Experts and hospital administrators say the variation in charges can be driven by differences in the length of stay in the hospitals, whether a patient stayed in an intensive care unit, the medications prescribed or the brand of artificial hip inserted during the surgery.

“There’s a lot of factors that go into charges,” said Mike Sammarco, ECMC’s chief financial officer, who noted the extra cost of operating a regional trauma center.

The different charges also reflect each hospital’s overhead and any markup applied on top of the actual cost for the procedure.

“Many of the patients that are cared for in the Kaleida Health system are very complex,” Michael P. Hughes, a Kaleida Health spokesman, said in an email.

“In addition, the mission of our teaching program does contribute to higher cost of service as we work to educate and train the physicians needed now and into the future,”

The Medicare data also serves as a barometer of health care costs among different regions of the country, and the analysis by The News shows that hospital charges in this region are among the lowest in the United States.

Experts in the delivery of health care warn that the varying charges don’t reflect differences in quality of care and that patients shouldn’t assume that a hip-replacement surgery that carries a charge of $35,000 will lead to better outcomes than the same procedure that carries a $15,000 charge.

“There is no correlation with quality,” said Dr. Thomas Foels, Independent Health’s chief medical officer.

And these charges don’t relate to what Medicare reimburses the hospitals for these procedures.

For example, Kaleida’s hospitals charge $37,230 to replace a joint but receive just $16,040 from Medicare in reimbursement.

At the other end, Medina Memorial charges $14,788 and receives $13,269 in reimbursement.

Medicare has a standard reimbursement rate for each procedure, based on a number of factors that can include whether a hospital carries the additional expense of being a teaching hospital.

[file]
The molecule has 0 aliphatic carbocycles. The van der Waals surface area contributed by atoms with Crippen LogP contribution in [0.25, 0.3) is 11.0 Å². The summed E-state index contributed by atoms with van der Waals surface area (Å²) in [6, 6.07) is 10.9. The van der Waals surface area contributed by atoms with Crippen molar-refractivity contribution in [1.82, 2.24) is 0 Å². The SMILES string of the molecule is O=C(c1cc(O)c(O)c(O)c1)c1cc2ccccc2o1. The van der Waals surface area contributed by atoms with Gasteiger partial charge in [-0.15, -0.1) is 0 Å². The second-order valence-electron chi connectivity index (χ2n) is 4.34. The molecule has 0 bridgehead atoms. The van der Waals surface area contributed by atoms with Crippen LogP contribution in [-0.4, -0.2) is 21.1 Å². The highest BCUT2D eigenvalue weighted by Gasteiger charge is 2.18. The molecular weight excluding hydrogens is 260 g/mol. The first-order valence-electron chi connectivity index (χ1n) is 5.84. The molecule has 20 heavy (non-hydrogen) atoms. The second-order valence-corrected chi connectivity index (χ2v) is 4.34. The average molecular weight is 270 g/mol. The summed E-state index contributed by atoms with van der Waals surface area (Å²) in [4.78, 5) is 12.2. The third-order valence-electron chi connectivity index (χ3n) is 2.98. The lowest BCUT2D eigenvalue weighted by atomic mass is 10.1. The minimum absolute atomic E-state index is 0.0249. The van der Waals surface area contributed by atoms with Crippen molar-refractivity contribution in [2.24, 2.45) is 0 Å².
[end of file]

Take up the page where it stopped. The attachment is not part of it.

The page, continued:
Health insurance plans such as BlueCross BlueShield, Independent Health and Univera Healthcare negotiate their own reimbursement rates with hospitals and hospital networks.

Patients who have good health insurance typically don’t see the hospital charges, or even the reimbursement rates. The patients who are most vulnerable to paying the full charge are the uninsured and underinsured.

But hospital administrators here say they take pains to limit the fees passed along to those who don’t have health insurance.

United Memorial Medical Center in Batavia, for example, automatically reduces its procedure charges by 50 percent for the uninsured, and the hospital further reduces fees for those who qualify.

“We know our charges are higher, that’s why we discount our self-pay patients,” said Gregory Horr, United Memorial’s comptroller.

Cost disparities

Major joint replacement

or reattachment of lower extremity

Average Rank /Region charge

1. San Jose, Calif.: $111,891

2. San Mateo County, Calif: $109,466

3. Alameda County, Calif: $101,933

U.S. average $52,062

304. Baltimore:$24,134

305. Buffalo: $23,300

306. Takoma Park, Md. $22,978

Same procedure, different bill

National survey finds wide variation in charges among hospitals

Septicemia or severe sepsis

Rank Region Average charge

1. Santa Cruz, Calif. $154,303

2. Contra Costa County, Calf. $124,596

3. New Brunswick, N.J. $106,575

4. San Mateo County, Calif. $106,292

5. Modesto, Calif. $100,616

U.S. Average $45,935

300. Baltimore $20,796

301. Buffalo $20,726

302. Winchester, Va. $18,911

303. Rochester $18,484

304. Altoona, Pa. $18,396

305. St. Joseph, Mich. $17,159

306. Appleton, Wis. $16,683

Major joint replacement or reattachment of lower extremity

Average Hospital City Cases charge

Kaleida Health Buffalo 479 $37,230

United Memorial Medical Center Batavia 46 $31,655

Erie County Medical Center Buffalo 83 $27,731

Olean General Hospital Olean 49 $27,564

Mount St. Mary’s Hospital And Health Center Lewiston 61 $24,491

Niagara Falls Memorial Medical Center Niagara Falls 14 $23,266

Sisters Hospital Buffalo 138 $22,643

Kenmore Mercy Hospital Tonawanda 204 $20,987

Mercy Hospital Buffalo 53 $20,775

TLC Health Network Gowanda 31 $17,756

Brooks Memorial Hospital Dunkirk 47 $17,027

Eastern Niagara Hospital Lockport 18 $16,991

Medina Memorial Hospital Medina 13 $14,788

Source: U.S. Centers for Medicare & Medicaid Services email: swatson@buffnews.com